Building Computers

Blog post number 38 Written: 07-06-2021 Uploaded 12-03-2022

Black Friday 2018 I took advantage of the sales and ordered me some parts. I was converting from console gaming to the PC master race and I was going to build my own computer. I used a PC parts picker to make sure all the stuff in my build list was compatible and then I ordered all the parts individually either through new egg or amazon, whichever was cheaper. My wife, then girlfriend even got me a set of speakers for Christmas. Later I picked up a second monitor and two more ram sticks going from 16GB to 32 GB. I haven’t been able to tell the defense though. The biggest hindrance to my build is my RX580 graphics card. It only has two HDMI ports. I have a 250GB SSD with my OS and a couple choice games. As well as a 2 TB spinning hard drive to store all the normal stuff. A CD drive, a floppy drive, as many cooling fans as I could pack into my case a 6 core 3.4hhz Ryzen CPU and first two, and now 4 G skill 8 GB 3600 ram sticks. Plus the speakers, two headsets, webcam, two monitors, ext HD for backup storage, and now a Huion tablet for drawing. My power strip is out of sockets to plug stuff into. The only thing I am still wanting for is a third monitor, but that would require a new graphics card. Anyway, what I build isn’t as important for this discussion as how I built it.

Through my work with aircraft and simulation, I have dealt with lots of computers, wiring, hard drives, and other electronic equipment. Especially older electronic stuff. I figured I was a smart guy, I went to college I had degrees and certifications for this kind of stuff I could figure out how to build it on my own, I didn’t need to read directions on how to build a PC> PC parts picker website said all the parts were compatible, now it was just a matter of plugging everything together and screwing the motherboard down and all that kind of stuff. I spent a couple hours and the only tool I used was my trusty Leatherman wave that has helped me so many times over so many years. Almost single-handedly dissembling the cockpits of multiple 757s and 7474s as they were being lined up to get scrapped. Anyway, I’m getting off-topic again. I felt that I had enough brains and associated experience that I could build my first computer by myself, without help.

I was almost correct in that assumption.

I made one mistake, and it could have but did not cost me close to $700 worth of parts. It could have, but I was lucky and it didn’t, instead, it just cost me my dignity several hours of my time and about $6.99 to buy a box of toothpicks and 91% isopropyl alcohol. I used the entire tube of Thermal paste. Half an ounce. On one CPU. That was where my aviation training lead me astray. It was a little tube, and the more you use, the more conductive it’ll be right? I coated that thing the whole surface of the CPU in a nice even layer, stacked on top probably an eighth of an inch thick. And then I put the CPU cooling fan and heat sink on top of that and screwed it down. And the thermal paste went everywhere. Squeezed out all over the motherboard. The motherboard was surprisingly easy to clean, the hard part was, it somehow magically managed to get into the CPU socket. Between the chip and the motherboard. I spend four to six hours with a toothpick and the highest purity medical alcohol I could find scrubbing every single pin on the CPU until it was clean, and then after that, I scrubbed out every single socket on the motherboard until those were clean and then I put it back together, this time using the correct amount of thermal paste. I did have to go buy a new tube of the stuff to boot. I forget which was the more expensive part, and which was the cheaper one, I remover one cost about $370 and the other was about $450. I forget which number goes to the CPU and which goes to the motherboard, but that’s not the important part. I could have ruined one or both of those expensive parts, of my own stupidity and it wouldn’t have been something that would have been covered by warranty and I would have just had to buy new parts. So I guess the moral of this story is, don’t be afraid to try new stuff, it’s easier than you think, but be careful and go slow because some mistakes are expensive and/ or irreparable. But most importantly, you should join the PC master race for your video game needs, because of steam sales.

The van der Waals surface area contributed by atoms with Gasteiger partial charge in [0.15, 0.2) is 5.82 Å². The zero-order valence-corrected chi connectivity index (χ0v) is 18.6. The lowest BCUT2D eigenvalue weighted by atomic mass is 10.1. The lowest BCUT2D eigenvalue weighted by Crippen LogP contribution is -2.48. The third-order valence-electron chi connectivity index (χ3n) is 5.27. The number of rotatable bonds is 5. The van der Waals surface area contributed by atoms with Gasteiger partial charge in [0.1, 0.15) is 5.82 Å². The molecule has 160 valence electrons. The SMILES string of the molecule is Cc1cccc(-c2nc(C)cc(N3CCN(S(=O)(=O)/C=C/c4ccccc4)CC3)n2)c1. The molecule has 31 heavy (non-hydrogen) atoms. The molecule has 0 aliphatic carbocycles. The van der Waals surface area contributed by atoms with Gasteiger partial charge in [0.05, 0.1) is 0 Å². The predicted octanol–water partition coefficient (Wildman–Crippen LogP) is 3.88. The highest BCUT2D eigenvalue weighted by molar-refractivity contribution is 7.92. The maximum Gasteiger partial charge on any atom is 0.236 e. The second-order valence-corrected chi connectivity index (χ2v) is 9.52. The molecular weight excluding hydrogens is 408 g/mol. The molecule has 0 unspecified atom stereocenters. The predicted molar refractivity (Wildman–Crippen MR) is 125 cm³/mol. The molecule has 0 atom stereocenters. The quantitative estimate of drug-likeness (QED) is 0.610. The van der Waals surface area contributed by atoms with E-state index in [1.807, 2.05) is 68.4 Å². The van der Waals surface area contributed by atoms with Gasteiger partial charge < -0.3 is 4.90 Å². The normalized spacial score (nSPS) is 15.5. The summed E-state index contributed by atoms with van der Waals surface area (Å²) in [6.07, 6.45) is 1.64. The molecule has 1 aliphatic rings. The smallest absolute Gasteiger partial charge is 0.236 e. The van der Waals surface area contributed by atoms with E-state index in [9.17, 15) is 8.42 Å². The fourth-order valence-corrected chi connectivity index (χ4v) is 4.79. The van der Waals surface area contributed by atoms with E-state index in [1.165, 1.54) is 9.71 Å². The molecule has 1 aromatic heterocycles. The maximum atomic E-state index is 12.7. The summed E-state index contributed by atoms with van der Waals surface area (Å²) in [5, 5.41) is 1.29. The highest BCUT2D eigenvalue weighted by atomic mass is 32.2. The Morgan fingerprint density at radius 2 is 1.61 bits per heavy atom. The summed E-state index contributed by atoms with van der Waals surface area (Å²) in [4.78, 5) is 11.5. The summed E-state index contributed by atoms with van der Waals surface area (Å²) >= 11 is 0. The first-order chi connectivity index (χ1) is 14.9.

P.S. I now have a 3060 TI, better case fans and a third monitor for 2022.

Stay hungry
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Published by chacerandolph

Science fiction author and Avionics Technician

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